“Oh, that would be no trick for me!” boasted the boy, hoping that this would make the bear respect him.

“Good!” exclaimed the bear. “You shall render me a service. Now I’m very glad that I did not eat you!”

Father Bear carefully took the boy between his tusks and climbed up from the pit. He did this with remarkable ease and agility, considering that he was so big and heavy. As soon as he was up, he speedily made for the woods. It was evident that Father Bear was created to squeeze through dense forests. The heavy body pushed through the brushwood as a boat does through the water.

Father Bear ran along till he came to a hill at the skirt of the forest, where he could see the big noise-shop. Here he lay down and placed the boy in front of him, holding him securely between his forepaws.

“Now look down at that big noise-shop!” he commanded. The great ironworks, with many tall buildings, stood at the edge of a waterfall. High chimneys sent forth dark clouds of smoke, blasting furnaces were in full blaze, and light shone from all the windows and apertures. Within hammers and rolling mills were going with such force that the air rang with their clatter and boom. All around the workshops proper were immense coal sheds, great slag heaps, warehouses, wood piles, and tool sheds. Just beyond were long rows of workingmen’s homes, pretty villas, schoolhouses, assembly halls, and shops. But there all was quiet and apparently everybody was asleep. The boy did not glance in that direction, but gazed intently at the ironworks. The earth around them was black; the sky above them was like a great fiery dome; the rapids, white with foam, rushed by; while the buildings themselves were sending out light and smoke, fire and sparks. It was the grandest sight the boy had ever seen!

“Surely you don’t mean to say you can set fire to a place like that?” remarked the bear doubtingly.

The boy stood wedged between the beast’s paws thinking the only thing that might save him would be that the bear should have a high opinion of his capability and power.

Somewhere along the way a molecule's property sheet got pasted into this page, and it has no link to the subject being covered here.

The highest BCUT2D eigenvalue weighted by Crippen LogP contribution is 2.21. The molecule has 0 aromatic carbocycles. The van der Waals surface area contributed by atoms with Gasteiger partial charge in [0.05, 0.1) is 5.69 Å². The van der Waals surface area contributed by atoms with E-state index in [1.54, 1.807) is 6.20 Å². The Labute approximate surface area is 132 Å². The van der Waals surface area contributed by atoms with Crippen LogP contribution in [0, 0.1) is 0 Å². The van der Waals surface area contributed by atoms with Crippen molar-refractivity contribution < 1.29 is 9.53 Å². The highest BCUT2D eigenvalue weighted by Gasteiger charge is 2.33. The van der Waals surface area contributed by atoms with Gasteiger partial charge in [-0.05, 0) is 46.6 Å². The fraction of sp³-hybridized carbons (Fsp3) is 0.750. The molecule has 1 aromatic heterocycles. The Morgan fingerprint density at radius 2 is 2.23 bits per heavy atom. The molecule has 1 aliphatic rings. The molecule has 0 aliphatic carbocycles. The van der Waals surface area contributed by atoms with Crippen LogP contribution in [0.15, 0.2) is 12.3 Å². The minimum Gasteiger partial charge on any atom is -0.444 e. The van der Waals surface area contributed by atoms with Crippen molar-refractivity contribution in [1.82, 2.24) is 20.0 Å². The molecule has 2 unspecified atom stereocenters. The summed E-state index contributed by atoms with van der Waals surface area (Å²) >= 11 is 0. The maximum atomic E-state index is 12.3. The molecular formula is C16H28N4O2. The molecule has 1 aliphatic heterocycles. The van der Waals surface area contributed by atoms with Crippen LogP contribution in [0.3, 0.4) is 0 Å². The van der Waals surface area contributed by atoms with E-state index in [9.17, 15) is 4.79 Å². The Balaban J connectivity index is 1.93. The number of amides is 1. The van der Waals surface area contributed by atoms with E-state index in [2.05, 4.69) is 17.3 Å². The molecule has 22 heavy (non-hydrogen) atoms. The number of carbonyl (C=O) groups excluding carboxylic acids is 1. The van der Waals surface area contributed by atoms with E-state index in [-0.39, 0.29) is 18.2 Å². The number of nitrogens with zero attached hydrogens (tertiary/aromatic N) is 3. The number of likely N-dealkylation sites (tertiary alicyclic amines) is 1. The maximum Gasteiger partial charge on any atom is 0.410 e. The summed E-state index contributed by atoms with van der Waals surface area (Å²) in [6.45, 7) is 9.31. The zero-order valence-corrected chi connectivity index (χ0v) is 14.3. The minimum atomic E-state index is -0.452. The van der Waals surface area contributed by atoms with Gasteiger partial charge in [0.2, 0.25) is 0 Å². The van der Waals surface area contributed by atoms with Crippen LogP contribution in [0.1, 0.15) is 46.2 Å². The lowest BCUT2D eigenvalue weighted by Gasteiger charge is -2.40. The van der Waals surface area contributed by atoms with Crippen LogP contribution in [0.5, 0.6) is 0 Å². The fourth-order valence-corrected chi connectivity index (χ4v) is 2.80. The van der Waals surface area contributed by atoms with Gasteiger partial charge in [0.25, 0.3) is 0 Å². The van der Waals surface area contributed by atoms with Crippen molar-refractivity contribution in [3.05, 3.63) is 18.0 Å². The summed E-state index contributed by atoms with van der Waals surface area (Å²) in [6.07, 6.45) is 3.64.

“It’s all the same to me,” he answered with a superior air. “Big or little, I can burn it down.”

“Then I’ll tell you something,” said Father Bear. “My forefathers lived in this region from the time that the forests first sprang up. From them I inherited hunting grounds and pastures, lairs and retreats, and have lived here in peace all my life. In the beginning I wasn’t troubled much by the human kind. They dug in the mountains and picked up a little ore down here, by the rapids; they had a forge and a furnace, but the hammers sounded only a few hours during the day, and the furnace was not fired more than two moons at a stretch. It wasn’t so bad but that I could stand it; but these last years, since they have built this noise-shop, which keeps up the same racket both day and night, life here has become intolerable. Formerly only a manager and a couple of blacksmiths lived here, but now there are so many people that I can never feel safe from them. I thought that I should have to move away, but I have discovered something better!”

The boy wondered what Father Bear had hit upon, but no opportunity was afforded him to ask, as the bear took him between his tusks again and lumbered down the hill. The boy could see nothing, but knew by the increasing noise that they were approaching the rolling mills.

Father Bear was well informed regarding the ironworks. He had prowled around there on many a dark night, had observed what went on within, and had wondered if there would never be any cessation of the work. He had tested the walls with his paws and wished that he were only strong enough to knock down the whole structure with a single blow.

He was not easily distinguishable against the dark ground, and when, in addition, he remained in the shadow of the walls, there was not much danger of his being discovered. Now he walked fearlessly between the workshops and climbed to the top of a slag heap. There he sat up on his haunches, took the boy between his forepaws and held him up.

“Try to look into the house!” he commanded. A strong current of air was forced into a big cylinder which was suspended from the ceiling and filled with molten iron. As this current rushed into the mess of iron with an awful roar, showers of sparks of all colours spurted up in bunches, in sprays, in long clusters! They struck against the wall and came splashing down over the whole big room. Father Bear let the boy watch the gorgeous spectacle until the blowing was over and the flowing and sparkling red steel had been poured into ingot moulds.

The boy was completely charmed by the marvellous display and almost forgot that he was imprisoned between a bear’s two paws.

Father Bear let him look into the rolling mill. He saw a workman take a short, thick bar of iron at white heat from a furnace opening and place it under a roller. When the iron came out from under the roller, it was flattened and extended. Immediately another workman seized it and placed it beneath a heavier roller, which made it still longer and thinner. Thus it was passed from roller to roller, squeezed and drawn out until, finally, it curled along the floor, like a long red thread.